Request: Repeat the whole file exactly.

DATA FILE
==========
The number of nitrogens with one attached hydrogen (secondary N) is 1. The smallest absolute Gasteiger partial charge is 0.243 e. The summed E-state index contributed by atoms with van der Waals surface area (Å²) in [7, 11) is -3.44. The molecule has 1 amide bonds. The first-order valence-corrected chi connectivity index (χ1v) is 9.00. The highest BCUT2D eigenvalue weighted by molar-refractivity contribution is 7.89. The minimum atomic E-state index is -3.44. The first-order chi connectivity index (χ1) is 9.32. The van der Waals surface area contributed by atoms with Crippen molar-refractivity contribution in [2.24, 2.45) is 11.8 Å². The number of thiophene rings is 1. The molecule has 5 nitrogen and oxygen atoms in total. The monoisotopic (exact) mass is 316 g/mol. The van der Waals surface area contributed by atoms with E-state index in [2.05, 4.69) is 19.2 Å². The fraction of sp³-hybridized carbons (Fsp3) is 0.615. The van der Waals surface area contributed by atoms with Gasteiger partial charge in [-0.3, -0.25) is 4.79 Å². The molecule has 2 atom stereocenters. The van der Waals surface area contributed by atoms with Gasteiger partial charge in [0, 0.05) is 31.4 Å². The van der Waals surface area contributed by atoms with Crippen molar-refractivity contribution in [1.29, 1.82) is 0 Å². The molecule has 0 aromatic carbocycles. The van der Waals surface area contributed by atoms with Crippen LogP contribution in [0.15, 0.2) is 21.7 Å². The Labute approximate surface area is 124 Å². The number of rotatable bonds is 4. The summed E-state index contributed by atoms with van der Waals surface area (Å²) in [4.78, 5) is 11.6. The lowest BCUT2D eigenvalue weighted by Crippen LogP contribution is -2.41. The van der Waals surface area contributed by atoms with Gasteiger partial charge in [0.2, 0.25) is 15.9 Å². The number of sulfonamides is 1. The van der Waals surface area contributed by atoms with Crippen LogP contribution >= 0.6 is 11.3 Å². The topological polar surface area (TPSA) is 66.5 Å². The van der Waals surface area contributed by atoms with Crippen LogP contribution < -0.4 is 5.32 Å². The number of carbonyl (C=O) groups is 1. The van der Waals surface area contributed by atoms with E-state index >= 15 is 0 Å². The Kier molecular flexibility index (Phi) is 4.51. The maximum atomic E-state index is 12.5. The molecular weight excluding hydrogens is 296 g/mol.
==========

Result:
The number of nitrogens with one attached hydrogen (secondary N) is 1. The smallest absolute Gasteiger partial charge is 0.243 e. The summed E-state index contributed by atoms with van der Waals surface area (Å²) in [7, 11) is -3.44. The molecule has 1 amide bonds. The first-order valence-corrected chi connectivity index (χ1v) is 9.00. The highest BCUT2D eigenvalue weighted by molar-refractivity contribution is 7.89. The minimum atomic E-state index is -3.44. The first-order chi connectivity index (χ1) is 9.32. The van der Waals surface area contributed by atoms with Crippen molar-refractivity contribution in [2.24, 2.45) is 11.8 Å². The number of thiophene rings is 1. The molecule has 5 nitrogen and oxygen atoms in total. The monoisotopic (exact) mass is 316 g/mol. The van der Waals surface area contributed by atoms with E-state index in [2.05, 4.69) is 19.2 Å². The fraction of sp³-hybridized carbons (Fsp3) is 0.615. The van der Waals surface area contributed by atoms with Gasteiger partial charge in [-0.3, -0.25) is 4.79 Å². The molecule has 2 atom stereocenters. The van der Waals surface area contributed by atoms with Gasteiger partial charge in [0, 0.05) is 31.4 Å². The van der Waals surface area contributed by atoms with Crippen molar-refractivity contribution in [1.29, 1.82) is 0 Å². The molecule has 0 aromatic carbocycles. The van der Waals surface area contributed by atoms with Crippen LogP contribution in [0.15, 0.2) is 21.7 Å². The Labute approximate surface area is 124 Å². The number of rotatable bonds is 4. The summed E-state index contributed by atoms with van der Waals surface area (Å²) in [4.78, 5) is 11.6. The lowest BCUT2D eigenvalue weighted by Crippen LogP contribution is -2.41. The van der Waals surface area contributed by atoms with Gasteiger partial charge in [0.2, 0.25) is 15.9 Å². The number of sulfonamides is 1. The van der Waals surface area contributed by atoms with Crippen LogP contribution >= 0.6 is 11.3 Å². The topological polar surface area (TPSA) is 66.5 Å². The van der Waals surface area contributed by atoms with Crippen LogP contribution < -0.4 is 5.32 Å². The number of carbonyl (C=O) groups is 1. The van der Waals surface area contributed by atoms with E-state index >= 15 is 0 Å². The Kier molecular flexibility index (Phi) is 4.51. The maximum atomic E-state index is 12.5. The molecular weight excluding hydrogens is 296 g/mol.